But not all Jewish years have 12 months. Seven out of every 19 years are "embolismic years," which means they have a 13th month, called "Adar Bet" or - a "second Adar".
Whether a year is embolismic or not is determined by its place on a 19-year cycle. Most years are “regular” 12-month years except for years 3, 6, 8, 11, 14, 17, and 19, which are embolismic.
Each year, whether embolismic or not, starts on Rosh Hashanah - the day the new moon of Tishri appears. But if one of four conditions called dekhiot (“postponements”) are met, the Rosh Hashanah holiday - and thus the beginning of the year - is postponed by a day or two. In practice, that happens in most years.
So what are these postponing rules? (1) If Rosh Hashanah falls on Sunday, Wednesday or Friday, it is postponed by a day. (2) If the new moon appears after noon, Rosh Hashanah is postponed by a day. If the new day is one of those in Rule 1, Rosh Hashanah gets postponed by two days. (3) In a regular 12-month year, that is one that isn’t embolismic, if the new moon of Tishri appears more than 20 seconds past 3:11 A.M. on a Tuesday, Rosh Hashanah is postponed by two days.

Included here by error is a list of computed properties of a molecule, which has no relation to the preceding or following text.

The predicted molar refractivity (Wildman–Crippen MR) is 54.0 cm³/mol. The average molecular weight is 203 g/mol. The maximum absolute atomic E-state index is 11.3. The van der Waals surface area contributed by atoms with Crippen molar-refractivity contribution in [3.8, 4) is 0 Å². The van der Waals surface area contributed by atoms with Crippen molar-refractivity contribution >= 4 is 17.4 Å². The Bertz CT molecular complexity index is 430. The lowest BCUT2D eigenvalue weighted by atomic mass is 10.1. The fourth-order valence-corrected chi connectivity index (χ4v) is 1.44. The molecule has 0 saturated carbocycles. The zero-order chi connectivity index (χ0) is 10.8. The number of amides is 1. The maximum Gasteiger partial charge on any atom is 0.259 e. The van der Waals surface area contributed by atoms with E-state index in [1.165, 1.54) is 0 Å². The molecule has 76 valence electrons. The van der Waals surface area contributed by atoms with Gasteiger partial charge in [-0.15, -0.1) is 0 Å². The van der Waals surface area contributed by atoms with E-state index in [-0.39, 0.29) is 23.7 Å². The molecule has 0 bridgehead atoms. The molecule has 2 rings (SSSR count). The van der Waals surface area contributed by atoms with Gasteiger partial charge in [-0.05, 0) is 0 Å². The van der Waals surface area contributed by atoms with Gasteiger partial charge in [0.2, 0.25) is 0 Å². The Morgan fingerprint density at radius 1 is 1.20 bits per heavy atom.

The last instance is an extremely rare one. (4) In years that follow an embolismic year, if the new moon appears on a Monday more than 43 seconds past 9:32 A.M. - then Rosh Hashanah is postponed by a day.
You might assume these one- or two-day postponements simply cause one or two days to be added to the last month of the year, Elul. Not so! In fact they were added six months in advance to the winter months of Heshvan and Kislev, which as we said, change in length from year to year.
Theoretically Heshvan and Kislev each have 29 days. But if the new year needs to be postponed by one day, the preceding Heshvan is expanded to 30 days and Kislev stays at 29.
If two days are to be added, then both the preceding Heshvan and Kislev have 30 days.
How is this calculated six months in advance? Because dekhiot can be and are calculated years in advance using moon charts and math. When calculating the calendar for the year to come, you can calculate what kind of year it will be well in advance, and monkey with the lengths of Heshvan and Kislev as needed.